The USAAF at Hethel
The Friendly 'Invasion'
Hethel airfield was built for the 389th Heavy Bombardment Group 2nd Air Division of the American Airforce. Today, all that remains of Station 114 (Hethel's designation) is the building that served as the gym and the chapel, the control tower, plus a few chimneys of accommodation units and some air raid shelters and blast walls. Today the gym and chapel, along with some Nissen huts, house an exhibition that is open one Sunday a month in the summer. There is a map of the airfield nd information on some of the personnel and aircraft at the American Air Museum website.
Bill Alborough's MEMORIES:
In World War Two, 122 airfields were constructed for the USAAF - mostly in East Anglia. Our nearest was Hethel. It was started in 1941 and completed in late 1942. I was involved with its construction! I was eleven at the time and used to travel with Mr Bert Bailey,a neighbour of ours, in his Bedford lorry to collect sand and gravel to take to Hethel airfield to make the runways.
were some comings and goings by American aircrew as early as November 1942 [a 12th Air Force Group en route to North Africa] but
the first permanent residents came in June 1943 when the 389th Bomber Group
arrived with B24 Liberators. Their first wartime mission took place on
September 7th 1943. I well remember watching them from Mulbarton School taking
off for raids and forming their tight formations before setting off for their
target, mainly in Germany. This would be about 10 am as the Americans were
responsible for daylight raids and the RAF for the night raids. After school we
would sometimes go to Hethel and watch the aircraft landing from a nearby road.
We now know, from history, how hazardous these daylight raids were, but even
then we knew how dangerous it was by the sight of some of the damaged
aircraft staggering back. If an aircraft had injured crew on board it would
fire a cartridge before landing.
Off duty airmen, known as GIs, soon found their way to Mulbarton. Some bought bikes from Mr Frost's garage. The World's End was soon overwhelmed and was frequently out of beer. I remember, after a hard day in the harvest fields and dying for a drink, my father complaining, "The Yanks have drunk the pub dry!"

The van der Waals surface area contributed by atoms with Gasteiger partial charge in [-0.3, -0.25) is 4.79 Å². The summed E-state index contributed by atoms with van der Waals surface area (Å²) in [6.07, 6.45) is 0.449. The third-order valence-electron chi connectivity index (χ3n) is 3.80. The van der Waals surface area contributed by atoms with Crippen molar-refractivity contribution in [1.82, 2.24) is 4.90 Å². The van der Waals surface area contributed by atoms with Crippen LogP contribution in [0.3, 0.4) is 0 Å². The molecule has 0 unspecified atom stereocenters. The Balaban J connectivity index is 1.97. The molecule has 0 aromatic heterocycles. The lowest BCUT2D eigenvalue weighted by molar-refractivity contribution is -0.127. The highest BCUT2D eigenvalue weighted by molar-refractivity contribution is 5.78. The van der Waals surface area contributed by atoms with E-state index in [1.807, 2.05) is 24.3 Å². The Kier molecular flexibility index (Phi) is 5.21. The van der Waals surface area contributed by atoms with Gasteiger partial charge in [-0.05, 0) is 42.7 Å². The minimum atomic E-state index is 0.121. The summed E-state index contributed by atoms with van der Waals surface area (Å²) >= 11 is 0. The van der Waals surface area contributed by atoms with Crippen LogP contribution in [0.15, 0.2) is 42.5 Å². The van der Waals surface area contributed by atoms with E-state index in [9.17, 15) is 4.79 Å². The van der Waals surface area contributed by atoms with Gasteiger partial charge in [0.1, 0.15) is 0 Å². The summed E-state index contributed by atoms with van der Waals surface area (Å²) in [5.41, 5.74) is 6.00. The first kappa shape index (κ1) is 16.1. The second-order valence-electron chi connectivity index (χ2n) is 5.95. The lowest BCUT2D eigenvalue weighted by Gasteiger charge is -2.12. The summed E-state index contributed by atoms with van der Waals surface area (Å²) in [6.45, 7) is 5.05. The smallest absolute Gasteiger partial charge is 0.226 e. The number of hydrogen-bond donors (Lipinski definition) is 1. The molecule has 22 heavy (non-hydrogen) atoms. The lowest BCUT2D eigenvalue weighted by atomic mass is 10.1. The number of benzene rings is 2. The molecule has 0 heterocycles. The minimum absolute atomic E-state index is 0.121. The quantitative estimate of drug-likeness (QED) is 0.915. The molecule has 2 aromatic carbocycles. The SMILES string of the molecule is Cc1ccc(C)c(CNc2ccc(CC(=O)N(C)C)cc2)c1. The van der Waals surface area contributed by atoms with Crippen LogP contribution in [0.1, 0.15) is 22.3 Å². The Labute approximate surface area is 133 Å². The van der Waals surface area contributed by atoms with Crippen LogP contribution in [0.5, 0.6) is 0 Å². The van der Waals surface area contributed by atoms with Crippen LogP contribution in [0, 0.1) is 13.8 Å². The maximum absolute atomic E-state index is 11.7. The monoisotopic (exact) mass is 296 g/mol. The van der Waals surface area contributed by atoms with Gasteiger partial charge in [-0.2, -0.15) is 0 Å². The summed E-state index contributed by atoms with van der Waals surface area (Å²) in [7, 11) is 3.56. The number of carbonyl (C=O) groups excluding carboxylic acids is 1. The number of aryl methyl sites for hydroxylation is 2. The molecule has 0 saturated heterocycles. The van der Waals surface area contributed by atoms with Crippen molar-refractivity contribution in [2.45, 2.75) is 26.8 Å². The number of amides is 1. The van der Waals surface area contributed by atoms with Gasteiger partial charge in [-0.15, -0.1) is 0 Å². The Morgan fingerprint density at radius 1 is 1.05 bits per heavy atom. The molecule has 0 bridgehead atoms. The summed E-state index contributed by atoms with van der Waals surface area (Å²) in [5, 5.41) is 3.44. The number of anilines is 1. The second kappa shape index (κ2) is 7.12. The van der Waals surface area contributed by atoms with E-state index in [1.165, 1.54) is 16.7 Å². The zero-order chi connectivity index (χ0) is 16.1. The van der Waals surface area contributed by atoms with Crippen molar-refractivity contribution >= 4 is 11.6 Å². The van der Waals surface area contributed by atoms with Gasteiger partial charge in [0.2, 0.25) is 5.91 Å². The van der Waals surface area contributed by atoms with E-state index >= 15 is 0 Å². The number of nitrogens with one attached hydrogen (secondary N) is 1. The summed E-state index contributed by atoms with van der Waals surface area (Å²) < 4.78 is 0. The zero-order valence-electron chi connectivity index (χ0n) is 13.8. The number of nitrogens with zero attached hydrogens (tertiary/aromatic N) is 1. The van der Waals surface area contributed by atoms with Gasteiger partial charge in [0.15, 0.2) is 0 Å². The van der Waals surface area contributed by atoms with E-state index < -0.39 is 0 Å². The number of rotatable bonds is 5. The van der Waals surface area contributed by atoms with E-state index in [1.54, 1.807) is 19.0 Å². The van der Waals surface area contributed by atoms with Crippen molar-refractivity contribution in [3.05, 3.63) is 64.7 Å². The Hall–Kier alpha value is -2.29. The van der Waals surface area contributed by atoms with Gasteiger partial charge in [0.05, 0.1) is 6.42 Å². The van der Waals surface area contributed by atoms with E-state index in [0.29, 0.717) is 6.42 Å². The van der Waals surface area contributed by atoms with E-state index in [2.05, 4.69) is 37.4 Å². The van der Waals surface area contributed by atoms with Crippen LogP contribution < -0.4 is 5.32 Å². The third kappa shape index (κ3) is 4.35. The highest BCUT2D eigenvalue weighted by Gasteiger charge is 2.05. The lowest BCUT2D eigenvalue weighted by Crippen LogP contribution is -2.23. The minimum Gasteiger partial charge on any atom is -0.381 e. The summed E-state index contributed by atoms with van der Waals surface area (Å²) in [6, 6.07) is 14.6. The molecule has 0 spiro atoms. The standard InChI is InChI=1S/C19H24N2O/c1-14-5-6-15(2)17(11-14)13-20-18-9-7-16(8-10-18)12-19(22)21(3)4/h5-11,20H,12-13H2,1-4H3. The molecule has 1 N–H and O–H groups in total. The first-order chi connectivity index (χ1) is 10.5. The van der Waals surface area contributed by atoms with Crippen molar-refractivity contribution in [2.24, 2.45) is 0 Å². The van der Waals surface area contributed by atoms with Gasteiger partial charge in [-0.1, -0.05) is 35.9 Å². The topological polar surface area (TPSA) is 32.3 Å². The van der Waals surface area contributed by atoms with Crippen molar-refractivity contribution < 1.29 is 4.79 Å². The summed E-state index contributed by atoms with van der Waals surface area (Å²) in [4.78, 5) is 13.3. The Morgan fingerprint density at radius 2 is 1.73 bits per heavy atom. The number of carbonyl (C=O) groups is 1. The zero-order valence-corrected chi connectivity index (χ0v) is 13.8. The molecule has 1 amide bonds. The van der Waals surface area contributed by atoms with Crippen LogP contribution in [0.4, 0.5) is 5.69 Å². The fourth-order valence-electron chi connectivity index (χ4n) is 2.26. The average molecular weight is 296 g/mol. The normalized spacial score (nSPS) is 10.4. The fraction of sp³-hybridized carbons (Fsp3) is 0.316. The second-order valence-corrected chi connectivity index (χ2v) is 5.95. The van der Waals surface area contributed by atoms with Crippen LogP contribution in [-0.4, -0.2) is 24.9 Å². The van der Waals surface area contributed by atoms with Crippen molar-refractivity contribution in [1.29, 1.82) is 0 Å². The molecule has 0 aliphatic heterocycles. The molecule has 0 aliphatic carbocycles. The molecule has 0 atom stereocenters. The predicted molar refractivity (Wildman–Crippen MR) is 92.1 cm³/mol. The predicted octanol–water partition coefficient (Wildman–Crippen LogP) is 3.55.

A Saturday Night Dance was organised by Mrs Nicholls in the Wingfield Hall and Mulbarton was introduced to Jitter-Bugging! There was a continuous flow of US military vehicles through Mulbarton at the time and standing on the corner near Mrs Funnell's corner shop was not too safe.
The Americans were looked on with a certain amount of envy, of course. Their uniforms were good quality; they wore ties and shoes and had lots of money. They were generous to us locals and the expression "Got any gum, chum?" was common. Most of my friends collected American gum wrappers, so to be different I collected Candy wrappers. Needless to say, this was a very romantic period in the life of Mulbarton. Most girls of eligible age had an American boyfriend.
The children from Mulbarton and other schools around were invited to Hethel for a Christmas party. I assume it will have been 1944. We were well fed and got presents, but the best bit for me was skidding about in a jeep in the mud! It was said that an aircraft was sent up to a great height so as to freeze the icecream. [Several other Mulbarton residents remember that party, where they tasted ice-cream for the first time ever - wonderful chocolate ice-cream says Evelyn Smith!]
In May 1945 the European War ended and the Americans left. It all seemed very sudden. I went to Hethel just before. We were allowed on the base and I was given a pair of boots which I treasured. I tried to make off with some sheets but a Military Policeman with a gun told me to put them back and I didn't argue! My father bought a bike from Mr Frost which had been sold back by a G.I.
Life was never to be quite the same in Mulbarton.
The Americans based at Hethel were a familiar sight in the village. Dances were held every Saturday in the Wingfield Hall, though I was too young to go. They gave us schoolchildren Christmas parties. We were collected in an Army truck; we were all given a present, and that's where I had my first taste of ice cream. Evelyn Smith (nee Stackyard)